Captiva Memories

Christopher Wheeler watched his mother lift his seabag and place it in the corner of the room. Maggie leaned the crutches against the nightstand so that he could easily reach for them from the bed. He admired the cozy atmosphere of the place, but this room, in particular with a chair near the window, appealed to him. A perfect place to hide out.

His mother had taken great care to help him settle into his new home. The Key Lime Garden Inn, although a traveler’s destination, would serve his desire to enjoy his surroundings while staying invisible. Any interest in him would fade as soon as the guests went about their vacation. A corner chair provided a perfect spot for him to look out the window and watch the butterflies swoop in and out of the bush, and he could hear the ocean waves crashing against the sand.

The awkwardness that hung over them started the minute his mother met him at the airport. Christopher wondered how long before he would wear out his welcome. Perhaps he should have had a Plan B if this arrangement failed. 

He could tell that his mother didn’t know how to talk to him, and that suited him fine because he didn’t want to talk, anyway. She and her new husband, Paolo Moretti, had built a ramp for wheelchair access when they took over the inn. Such things were required for establishments these days. He imagined that his mother had no idea at the time that one day her youngest son would have need of it.

“Would you like to take a tour of the place? I know you must be tired, but I’d love to show you around.”

“Not right now, Mom. I am tired. I’d like to take a nap if that’s all right with you.”

“Of course.”

Maggie turned down the bed and then the shades. “We get lots of sun here. You’ll need to keep the shades down if you want to sleep in the middle of the day.”

Christopher smiled and nodded. “That’s fine.”

She stood in the doorway, and seemed unsure of what to do or say next.

“Do you need help getting into the bed?”


The second he answered her, he regretted it. He sounded angry, and he was, but none of this was her fault.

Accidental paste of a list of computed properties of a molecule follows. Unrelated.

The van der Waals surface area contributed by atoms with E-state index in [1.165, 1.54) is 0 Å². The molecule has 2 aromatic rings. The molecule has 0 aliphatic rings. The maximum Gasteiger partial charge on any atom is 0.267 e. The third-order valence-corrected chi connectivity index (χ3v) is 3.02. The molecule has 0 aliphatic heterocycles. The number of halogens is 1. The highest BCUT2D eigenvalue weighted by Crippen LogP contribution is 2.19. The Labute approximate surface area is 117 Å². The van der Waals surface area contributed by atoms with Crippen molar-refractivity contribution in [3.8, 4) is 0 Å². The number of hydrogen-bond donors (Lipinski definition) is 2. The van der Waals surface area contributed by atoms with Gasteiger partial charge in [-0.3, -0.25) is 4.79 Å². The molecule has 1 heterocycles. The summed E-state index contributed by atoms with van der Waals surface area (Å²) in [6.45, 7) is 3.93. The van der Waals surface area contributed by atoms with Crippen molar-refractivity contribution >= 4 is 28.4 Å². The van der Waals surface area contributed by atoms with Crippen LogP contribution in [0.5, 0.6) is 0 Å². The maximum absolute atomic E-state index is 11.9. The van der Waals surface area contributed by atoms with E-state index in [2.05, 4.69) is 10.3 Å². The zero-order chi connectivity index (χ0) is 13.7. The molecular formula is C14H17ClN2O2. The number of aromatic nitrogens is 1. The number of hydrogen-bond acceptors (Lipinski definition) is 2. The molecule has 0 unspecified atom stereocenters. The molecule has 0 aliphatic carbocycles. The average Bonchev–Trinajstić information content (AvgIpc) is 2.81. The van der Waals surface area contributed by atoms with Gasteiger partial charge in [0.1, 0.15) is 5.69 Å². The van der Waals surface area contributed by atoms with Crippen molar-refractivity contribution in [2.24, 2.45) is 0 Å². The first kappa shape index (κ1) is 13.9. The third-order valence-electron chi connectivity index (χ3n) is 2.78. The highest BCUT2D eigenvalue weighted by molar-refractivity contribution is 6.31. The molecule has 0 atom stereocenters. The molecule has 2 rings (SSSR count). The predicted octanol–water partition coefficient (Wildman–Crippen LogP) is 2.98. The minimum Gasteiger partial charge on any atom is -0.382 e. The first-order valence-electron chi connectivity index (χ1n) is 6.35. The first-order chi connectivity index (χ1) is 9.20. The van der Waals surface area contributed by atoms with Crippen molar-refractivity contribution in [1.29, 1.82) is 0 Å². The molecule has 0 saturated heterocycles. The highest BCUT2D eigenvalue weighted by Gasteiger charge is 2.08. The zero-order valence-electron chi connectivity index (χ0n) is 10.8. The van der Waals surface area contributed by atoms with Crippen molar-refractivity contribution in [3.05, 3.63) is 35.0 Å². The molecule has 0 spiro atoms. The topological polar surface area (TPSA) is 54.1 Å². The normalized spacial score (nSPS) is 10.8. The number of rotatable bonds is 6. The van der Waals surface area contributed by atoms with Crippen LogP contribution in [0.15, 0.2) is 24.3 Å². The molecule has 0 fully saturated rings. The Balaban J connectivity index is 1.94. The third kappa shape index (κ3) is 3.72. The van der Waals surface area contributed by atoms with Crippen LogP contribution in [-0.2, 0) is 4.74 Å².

“I’m sorry, Mom. I can manage on my own.”

His mother looked lost. He could see her wanting something more to do for him. The look on her face convinced him he needed to reassure her.

“Mom, you’re going to have to get used to this. We all are. I’m going to be in this chair for the rest of my life. It’s probably a good idea for me to get on with it. I’ve got to learn how to live with this. I’m sure I’ll probably fall now and then. You can’t always be there to pick me up. Do you think you can stop hovering?”

“I’m sorry, Christopher. I didn’t mean to hover. I understand what you’re saying. This is all so new and I’m not sure when to help and when to leave you be. I’m used to taking care of you.”

“I know. It’s going to take some time.”

He could tell that she heard his words, but was a long way from accepting his situation. 

“I’ve got to run over to Chelsea’s for a bit. If you need anything at all, send me a text.”

Christopher held up his cellphone and wiggled it. “If it makes you feel any better, I’ll put my cellphone right next to the bed.”

His mother closed the door behind her as she left, and he immediately wheeled his chair to the window instead of getting into the bed. The garden looked beautiful and abundant with flowers and vegetables. He could see his stepfather, Paolo, cutting the grass.